While the exec might not have been able to predict the animosity, many angry games could have likely warned her.
They should've asked a gamer…
The gaming community, particularly PC gamers, have had a long and vitriolic relationship with blockchain technology that's often missed by crypto-focused companies. These crypto firms see the tech-focused gaming subculture as one that should, in theory, be highly receptive to many of the concepts NFTs and cryptocurrency rely on for their success. In reality, the majority of gamers are anything but.
One of the most important, seemingly least understood, reasons for this is very simple: video cards.
Video cards, or graphics processing units (GPUs), are the PC components that handle all of the hard work when it comes to producing everything from simple 2D graphics to the near-lifelike vistas of modern AAA titles. Those same units also just happen to be the very best devices in the world at mining cryptocurrency and handling the other processing tasks that make blockchain-based technologies like NFTs possible.
These competing groups were already at each other's throats before the pandemic, due to would-be crypto miners driving GPU prices up by spiking demand and continually clearing out retailer shelves. Many gamers have found themselves left in the lurch when looking to build a new system or upgrade a current one because of the constant hunger for more GPUs from cryptomining companies buying them by the literal truckload.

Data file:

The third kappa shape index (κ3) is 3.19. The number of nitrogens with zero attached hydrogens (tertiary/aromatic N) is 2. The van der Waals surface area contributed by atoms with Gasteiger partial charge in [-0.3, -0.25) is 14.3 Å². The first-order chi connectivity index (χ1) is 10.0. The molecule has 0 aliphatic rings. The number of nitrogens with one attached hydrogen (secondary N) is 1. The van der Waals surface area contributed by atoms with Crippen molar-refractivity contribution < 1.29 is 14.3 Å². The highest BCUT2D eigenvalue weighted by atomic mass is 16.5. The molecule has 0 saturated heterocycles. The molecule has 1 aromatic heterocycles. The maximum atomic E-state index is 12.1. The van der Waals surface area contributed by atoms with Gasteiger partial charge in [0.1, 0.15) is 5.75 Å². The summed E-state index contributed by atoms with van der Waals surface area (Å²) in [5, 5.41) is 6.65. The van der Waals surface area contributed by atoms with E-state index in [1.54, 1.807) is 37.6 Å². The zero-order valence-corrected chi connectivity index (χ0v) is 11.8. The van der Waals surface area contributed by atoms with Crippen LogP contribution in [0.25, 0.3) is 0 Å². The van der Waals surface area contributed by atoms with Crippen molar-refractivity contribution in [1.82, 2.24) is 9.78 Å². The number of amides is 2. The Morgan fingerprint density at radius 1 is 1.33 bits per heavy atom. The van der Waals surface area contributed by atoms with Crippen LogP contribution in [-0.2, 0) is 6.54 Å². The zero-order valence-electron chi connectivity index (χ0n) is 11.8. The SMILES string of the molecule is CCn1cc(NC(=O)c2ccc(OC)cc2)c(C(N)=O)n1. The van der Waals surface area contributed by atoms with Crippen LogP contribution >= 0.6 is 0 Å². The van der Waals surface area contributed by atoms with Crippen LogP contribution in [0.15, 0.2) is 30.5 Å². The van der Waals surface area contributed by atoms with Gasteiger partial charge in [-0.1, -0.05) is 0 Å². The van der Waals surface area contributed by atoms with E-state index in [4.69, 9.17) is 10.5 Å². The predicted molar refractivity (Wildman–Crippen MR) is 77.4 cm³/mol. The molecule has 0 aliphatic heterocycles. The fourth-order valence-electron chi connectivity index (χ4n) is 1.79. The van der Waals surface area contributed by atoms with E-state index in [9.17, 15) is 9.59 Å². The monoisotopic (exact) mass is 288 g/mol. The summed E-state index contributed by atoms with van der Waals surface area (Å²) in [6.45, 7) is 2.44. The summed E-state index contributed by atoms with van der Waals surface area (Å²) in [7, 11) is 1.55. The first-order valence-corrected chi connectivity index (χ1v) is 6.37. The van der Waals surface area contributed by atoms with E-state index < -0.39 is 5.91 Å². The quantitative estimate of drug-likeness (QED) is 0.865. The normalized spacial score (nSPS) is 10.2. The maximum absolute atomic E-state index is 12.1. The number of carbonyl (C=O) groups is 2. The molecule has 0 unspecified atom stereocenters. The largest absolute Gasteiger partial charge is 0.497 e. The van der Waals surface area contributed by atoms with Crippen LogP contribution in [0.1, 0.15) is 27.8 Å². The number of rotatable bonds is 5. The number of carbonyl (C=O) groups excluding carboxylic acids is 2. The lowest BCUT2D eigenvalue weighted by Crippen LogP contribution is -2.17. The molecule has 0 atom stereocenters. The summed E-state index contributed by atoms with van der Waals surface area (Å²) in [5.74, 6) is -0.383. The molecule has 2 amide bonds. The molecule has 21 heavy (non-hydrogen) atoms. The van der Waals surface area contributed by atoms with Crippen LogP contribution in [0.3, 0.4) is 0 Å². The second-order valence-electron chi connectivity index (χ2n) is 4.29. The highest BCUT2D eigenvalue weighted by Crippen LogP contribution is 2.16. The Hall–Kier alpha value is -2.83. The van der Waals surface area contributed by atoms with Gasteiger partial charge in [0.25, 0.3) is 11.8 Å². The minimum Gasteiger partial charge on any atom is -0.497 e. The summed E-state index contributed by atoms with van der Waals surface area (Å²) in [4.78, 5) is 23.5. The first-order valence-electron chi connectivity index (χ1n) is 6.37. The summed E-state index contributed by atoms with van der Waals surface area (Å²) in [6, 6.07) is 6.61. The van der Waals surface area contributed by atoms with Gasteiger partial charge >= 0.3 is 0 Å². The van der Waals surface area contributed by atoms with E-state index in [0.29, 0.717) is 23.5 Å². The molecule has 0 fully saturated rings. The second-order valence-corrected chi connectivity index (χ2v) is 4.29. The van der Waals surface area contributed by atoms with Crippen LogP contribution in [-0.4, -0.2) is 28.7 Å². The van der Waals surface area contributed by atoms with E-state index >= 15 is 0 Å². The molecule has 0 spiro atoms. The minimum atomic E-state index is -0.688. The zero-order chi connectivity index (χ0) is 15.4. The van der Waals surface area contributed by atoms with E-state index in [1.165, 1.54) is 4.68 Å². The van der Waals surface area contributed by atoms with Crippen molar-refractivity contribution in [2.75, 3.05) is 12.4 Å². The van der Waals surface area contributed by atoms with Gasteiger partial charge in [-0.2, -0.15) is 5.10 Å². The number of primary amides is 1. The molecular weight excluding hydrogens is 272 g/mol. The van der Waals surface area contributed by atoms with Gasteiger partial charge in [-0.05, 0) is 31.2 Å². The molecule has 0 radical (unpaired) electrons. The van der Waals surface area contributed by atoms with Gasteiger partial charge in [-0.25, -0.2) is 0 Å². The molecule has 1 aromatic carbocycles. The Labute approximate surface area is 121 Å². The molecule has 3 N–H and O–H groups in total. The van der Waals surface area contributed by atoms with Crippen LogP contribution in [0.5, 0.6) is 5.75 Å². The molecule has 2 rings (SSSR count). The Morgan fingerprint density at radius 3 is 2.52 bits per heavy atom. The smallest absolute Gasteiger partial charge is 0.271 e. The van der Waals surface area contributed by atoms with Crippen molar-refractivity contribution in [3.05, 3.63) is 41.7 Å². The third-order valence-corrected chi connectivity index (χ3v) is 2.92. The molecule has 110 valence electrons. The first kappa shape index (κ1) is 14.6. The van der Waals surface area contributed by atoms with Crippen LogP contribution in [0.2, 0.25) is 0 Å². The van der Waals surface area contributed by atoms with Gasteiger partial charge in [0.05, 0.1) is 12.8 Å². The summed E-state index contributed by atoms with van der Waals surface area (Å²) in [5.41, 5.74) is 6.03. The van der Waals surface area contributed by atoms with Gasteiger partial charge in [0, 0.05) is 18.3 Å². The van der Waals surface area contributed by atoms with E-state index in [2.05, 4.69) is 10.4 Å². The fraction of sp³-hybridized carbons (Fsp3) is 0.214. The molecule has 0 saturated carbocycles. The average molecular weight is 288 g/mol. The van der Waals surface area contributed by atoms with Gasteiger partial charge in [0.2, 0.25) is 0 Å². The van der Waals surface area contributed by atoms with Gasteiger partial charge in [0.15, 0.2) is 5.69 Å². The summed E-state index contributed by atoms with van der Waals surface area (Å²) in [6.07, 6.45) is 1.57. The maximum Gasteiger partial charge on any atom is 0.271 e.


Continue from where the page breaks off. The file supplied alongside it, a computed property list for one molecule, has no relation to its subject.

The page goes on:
This has only gotten worse since the ongoing global crunch COVID-19 put on chip production. The already strained supply chain has now reached the point where many former PC gaming enthusiasts have simply given up on buying GPUs entirely. The few that are available are being sold for about twice their supposed MSRPs, at retail. Secondary market prices, meanwhile, have spiked to the point where models that were destined to sell in the $500-$600 range are regularly fetching $1,600-$2,000.
Of course, gamers also reject blockchain tech due to the NFT scams, criminal activity, and disastrous environmental impact, just like other groups of crypto detractors. But, they're also now facing a world in which the same GPU hoarders are attempting to take the digital assets all of those rare video cards allowed them to create and sell them to the gaming community. These are the exact same people who were denied the ability to play many of these publishers' games because they can't find or can't afford the GPU they'd need to play it.
It's really not that hard to see why blockchain technology has encountered such a hostile audience, when taking all of this into account.
It's a bit mystifying, particularly given Amy Wu's statement noted above, why FTX has chosen now to move forward with its gaming ambitions. Obviously, the company believes it can turn the tide of gamer opinion on NFTs and crypto in its favor. Only time will tell if its surprising decision and ample financial backing can make its ambitions to win back the video game community into a reality.